Referring now to FIG. 3, a flow diagram of a method of manufacturing the concrete utilities post of FIGS. 1 and 2 is illustrated in block form, and in which the usual order of steps is set forth, but which in some instances the steps could be changed as to order. The first block 32 includes attaching a meter box 13 and power box 14 together with screws or bolts 30 (FIGS. 1 and 2), followed by attaching the nipple 31 between the meter and power boxes 13 and 14 in block 33. Wiring 34 the power and meter boxes to the desired specifications including grounded plug and receptacles in the fusing circuits in the power box is followed by attaching the conduit 20 to the meter box so that a unit is provided at this point that only requires an electric power company to pass the wires through the conduit 20 into the meter box which is ready for the meter to be attached to the meter box. The power company will put the electric meter 29 onto the meter box 13. The placing 36 of the handle 16 around the conduit 20 at a predetermined point for handling the assembly before and after placement of the concrete is then accomplished and step 37 provides the placing of the assembly into a mold which can be a fiberglass mold of the general exterior shape of the post 10. A gasket is required surrounding the power box 14 which is in the bottom por tion of the mold and extends through an opening or in a passageway fitted to the dimensions of the box 14 whereby the gasket will press against the box and against the surrounding portion of the opening of the mold to prevent the concrete from flowing down around the protruding portion of the panel box thereby ruining its appearance and interfering with the operation of the cover of the power box. The placing of the gasket in step 38 is directly onto the box 14 in the preferred embodiment but this gasket or seal can be placed in the mold. Once the assembly has been properly placed in the mold, the pouring 40 of concrete is accomplished but it should of course be understood that cement or other cement mixtures or any other hardening fluid material can be utilized in place of the concrete, the concrete being utilized in the preferred embodiment. Vibrating 4] of the mold is for removing air bubbles, voids, and the like, in the concrete, which might otherwise weaken the utility post. Placing 42 of the reinforcing rods 27 in the desired locations in the wet concrete by hand, and placing the water and gas connections if they are to be used requires insertion in the mold by hand in the proper location. The top surface of the mold is then trowelled and finished at 43 to give a smooth surface, and setting 47 of the concrete ailows it to harden, at which time the utility post 10 may he grabbed by the handle 16 and removed from the mold and shipped to the site for installation. The method could also include the step of inserting a telephone connection in the post if desired, and the mold may include a mark 28 for locating the depth that the post is to be inserted into the earth.

It should be clear at this point that a utility post has been provided which can be ideally manufactured complete with boxes, wiring and connections in a factory for shipment to a campsite, or the like, thereby eliminating the necessity of having electricians do the wiring and attachments on location. Once the utility posts are installed in the ground, the electric power company will run the wiring in the meter box, connect them and attach the meter so that the unit is ready for operation. The gas company will attach the gas line to the unit if gas is being provided, and the phone company will run the phone lines to the utility post. Typically, however, the water lines will have to be run by the camping and mobile home park to each unit where it is immediately connected to the utility post.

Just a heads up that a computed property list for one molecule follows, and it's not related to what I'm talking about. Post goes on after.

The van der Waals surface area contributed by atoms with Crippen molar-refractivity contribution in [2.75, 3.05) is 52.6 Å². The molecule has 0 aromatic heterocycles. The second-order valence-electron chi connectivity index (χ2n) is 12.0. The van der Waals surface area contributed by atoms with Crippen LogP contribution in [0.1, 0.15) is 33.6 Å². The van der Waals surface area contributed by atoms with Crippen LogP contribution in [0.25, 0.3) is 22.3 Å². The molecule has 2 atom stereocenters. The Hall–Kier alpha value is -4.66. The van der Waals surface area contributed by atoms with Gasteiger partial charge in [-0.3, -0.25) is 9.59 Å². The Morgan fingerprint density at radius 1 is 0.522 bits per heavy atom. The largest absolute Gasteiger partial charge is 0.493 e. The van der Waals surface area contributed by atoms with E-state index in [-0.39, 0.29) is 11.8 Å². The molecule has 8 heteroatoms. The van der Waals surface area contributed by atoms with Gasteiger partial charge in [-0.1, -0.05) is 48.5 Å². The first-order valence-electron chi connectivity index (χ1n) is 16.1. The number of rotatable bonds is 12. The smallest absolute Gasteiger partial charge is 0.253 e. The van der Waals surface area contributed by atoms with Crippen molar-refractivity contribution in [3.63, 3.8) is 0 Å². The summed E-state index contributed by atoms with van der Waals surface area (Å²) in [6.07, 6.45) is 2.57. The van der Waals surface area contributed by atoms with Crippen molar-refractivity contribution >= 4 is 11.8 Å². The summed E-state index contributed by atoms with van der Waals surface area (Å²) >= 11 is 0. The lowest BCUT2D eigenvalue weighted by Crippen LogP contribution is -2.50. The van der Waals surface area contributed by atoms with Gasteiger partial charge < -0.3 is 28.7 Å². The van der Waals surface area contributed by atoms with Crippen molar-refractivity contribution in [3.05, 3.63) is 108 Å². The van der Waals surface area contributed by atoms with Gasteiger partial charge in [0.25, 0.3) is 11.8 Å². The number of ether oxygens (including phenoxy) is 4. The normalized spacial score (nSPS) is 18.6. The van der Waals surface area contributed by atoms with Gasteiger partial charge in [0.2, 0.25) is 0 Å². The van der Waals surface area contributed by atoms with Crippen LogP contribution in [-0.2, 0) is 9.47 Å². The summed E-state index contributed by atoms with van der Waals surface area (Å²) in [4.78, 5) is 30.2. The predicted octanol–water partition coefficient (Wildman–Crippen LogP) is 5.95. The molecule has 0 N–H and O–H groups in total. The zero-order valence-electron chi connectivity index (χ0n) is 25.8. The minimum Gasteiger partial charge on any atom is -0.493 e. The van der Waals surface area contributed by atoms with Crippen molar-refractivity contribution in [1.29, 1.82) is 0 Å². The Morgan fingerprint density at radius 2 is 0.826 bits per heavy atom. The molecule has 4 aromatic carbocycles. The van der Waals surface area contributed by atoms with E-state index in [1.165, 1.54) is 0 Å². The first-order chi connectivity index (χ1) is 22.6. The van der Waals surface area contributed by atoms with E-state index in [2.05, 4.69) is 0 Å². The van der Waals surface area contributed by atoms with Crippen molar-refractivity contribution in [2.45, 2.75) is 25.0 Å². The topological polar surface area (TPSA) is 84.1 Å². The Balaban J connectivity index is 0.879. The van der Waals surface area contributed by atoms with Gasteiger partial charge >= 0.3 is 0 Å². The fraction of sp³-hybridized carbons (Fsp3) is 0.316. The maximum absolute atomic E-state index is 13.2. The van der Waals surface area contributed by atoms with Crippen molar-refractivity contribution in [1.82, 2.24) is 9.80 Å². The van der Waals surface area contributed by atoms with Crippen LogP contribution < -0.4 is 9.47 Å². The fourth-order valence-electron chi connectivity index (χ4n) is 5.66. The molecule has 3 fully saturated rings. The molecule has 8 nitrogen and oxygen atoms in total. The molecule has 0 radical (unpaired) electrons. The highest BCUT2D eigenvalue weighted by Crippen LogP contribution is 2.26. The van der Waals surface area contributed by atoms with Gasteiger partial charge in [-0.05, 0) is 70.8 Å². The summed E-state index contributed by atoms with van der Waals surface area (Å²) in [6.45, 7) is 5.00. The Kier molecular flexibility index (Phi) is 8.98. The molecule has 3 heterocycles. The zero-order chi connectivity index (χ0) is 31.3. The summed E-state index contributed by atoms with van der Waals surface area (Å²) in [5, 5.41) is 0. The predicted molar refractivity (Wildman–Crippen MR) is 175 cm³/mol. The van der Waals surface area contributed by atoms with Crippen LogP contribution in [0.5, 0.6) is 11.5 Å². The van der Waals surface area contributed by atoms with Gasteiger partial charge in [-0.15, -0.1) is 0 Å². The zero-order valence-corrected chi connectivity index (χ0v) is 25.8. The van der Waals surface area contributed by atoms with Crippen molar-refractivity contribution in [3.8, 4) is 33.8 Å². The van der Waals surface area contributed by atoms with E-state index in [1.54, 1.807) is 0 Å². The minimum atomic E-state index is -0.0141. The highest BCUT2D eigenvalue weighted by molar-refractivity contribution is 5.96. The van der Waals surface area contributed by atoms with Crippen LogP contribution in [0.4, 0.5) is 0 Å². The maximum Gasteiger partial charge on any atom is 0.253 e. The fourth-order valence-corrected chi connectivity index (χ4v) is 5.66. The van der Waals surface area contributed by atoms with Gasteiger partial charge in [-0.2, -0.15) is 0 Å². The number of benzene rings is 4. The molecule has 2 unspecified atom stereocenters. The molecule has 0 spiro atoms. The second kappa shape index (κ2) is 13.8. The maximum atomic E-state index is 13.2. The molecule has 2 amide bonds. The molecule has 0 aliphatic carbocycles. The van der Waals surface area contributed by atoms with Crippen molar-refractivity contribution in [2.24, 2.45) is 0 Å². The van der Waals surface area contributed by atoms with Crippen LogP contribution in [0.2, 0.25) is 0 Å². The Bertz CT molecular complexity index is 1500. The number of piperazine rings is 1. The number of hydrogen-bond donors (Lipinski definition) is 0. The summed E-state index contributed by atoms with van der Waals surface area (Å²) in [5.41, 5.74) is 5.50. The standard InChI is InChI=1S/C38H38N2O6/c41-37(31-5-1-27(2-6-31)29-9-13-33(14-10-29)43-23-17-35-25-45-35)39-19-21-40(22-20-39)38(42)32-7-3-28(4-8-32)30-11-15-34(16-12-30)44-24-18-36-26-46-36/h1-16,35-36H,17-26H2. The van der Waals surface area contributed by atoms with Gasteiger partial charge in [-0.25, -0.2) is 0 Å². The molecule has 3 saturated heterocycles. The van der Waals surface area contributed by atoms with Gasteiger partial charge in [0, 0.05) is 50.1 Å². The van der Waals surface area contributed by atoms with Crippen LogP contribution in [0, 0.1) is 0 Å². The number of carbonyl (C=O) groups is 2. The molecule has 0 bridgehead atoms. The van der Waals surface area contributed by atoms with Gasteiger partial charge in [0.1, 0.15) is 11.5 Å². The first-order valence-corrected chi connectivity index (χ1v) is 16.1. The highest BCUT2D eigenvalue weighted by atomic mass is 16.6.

However, this invention is not to be construed as limited to the particular forms disclosed herein, since these are to be regarded as illustrative rather than restrictive.

I claim:

1. A precast concrete utilities post apparatus having a reinforced elongated concrete post with two end portions, one said end portion being larger than the other said end portion, a meter box and a power box found in said large portion of said concrete post, said meter box having an opening from one side of said post and said power box having an opening from a second side of said post and having conduit connected to said meter box passing through a portion of said post, said meter box and said power box being operatively connected to each other; a water line located in said elongated concrete post, said water line having a tapped output from said elongated post; and an electrical ground wire electrically connecting said meter and power boxes from said elongated concrete post for insertion into the earth for grounding said meter and power boxes.

2. The apparatus in accordance with claim 1 including said power box and said meter box connected back to back, having a nipple therebetween.

3. The apparatus in accordance with claim 2 including a lifting handle protruding from said concrete post.

4. The apparatus in accordance with claim 3, including a gas line located in said elongated concrete post said gas line having an opening extending from said

Patent Citations
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Referenced by
Citing PatentFiling datePublication dateApplicantTitle
US4519657 *Feb 19, 1981May 28, 1985Common Sense Products Pty. Ltd.Multiple service unit
US4785376 *Apr 14, 1987Nov 15, 1988Dively Robert CUtility pedestal construction
US4873600 *Oct 5, 1987Oct 10, 1989Unicorn Electrical ProductsUtility pedestal
US5134541 *Nov 15, 1990Jul 28, 1992Daniel FrouinDistribution station for water and/or gas and/or fuel and/or electricity and/or any other fluid
US5875812 *Jul 16, 1996Mar 2, 1999Miller; Melford L.Method of providing increased access to temperature and humidity control systems
US7365446Sep 12, 2002Apr 29, 2008Aloys WobbenWind power plant having power module mounted on tower foundation and method for use in constructing same
US7436084Feb 2, 2004Oct 14, 2008Aloys WobbenWind energy plant and method for use in erection of a wind energy plant
US7482707Mar 2, 2007Jan 27, 2009Aloys WobbenMethod for the erection of a wind energy plant, and wind energy plant
US7504742 *Mar 2, 2007Mar 17, 2009Aloys WobbenMethod for the erection of a wind energy plant, and wind energy plant
US7663263Feb 25, 2008Feb 16, 2010Aloys WobbenWind turbine power module mounted on the tower foundation
US7786612Sep 30, 2009Aug 31, 2010Aloys WobbenWind turbine power module mounted on the tower foundation
US20130055650 *Nov 16, 2011Mar 7, 2013Udo HartmannModular Integrated Underground Utilities Enclosure and Distribution System
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WO1981002495A1 *Feb 19, 1981Sep 3, 1981Jenelec Ind Pty LtdMultiple service unit
WO2009110778A1 *Mar 7, 2008Sep 11, 2009Felix Armenta Julio CesarElectrical service unit, production method thereof and machine for same
Classifications
U.S. Classification361/622, 52/220.1, 361/602, 174/38, 137/356
International ClassificationH02B1/00, H02B1/50
Cooperative ClassificationH02B1/50
European ClassificationH02B1/50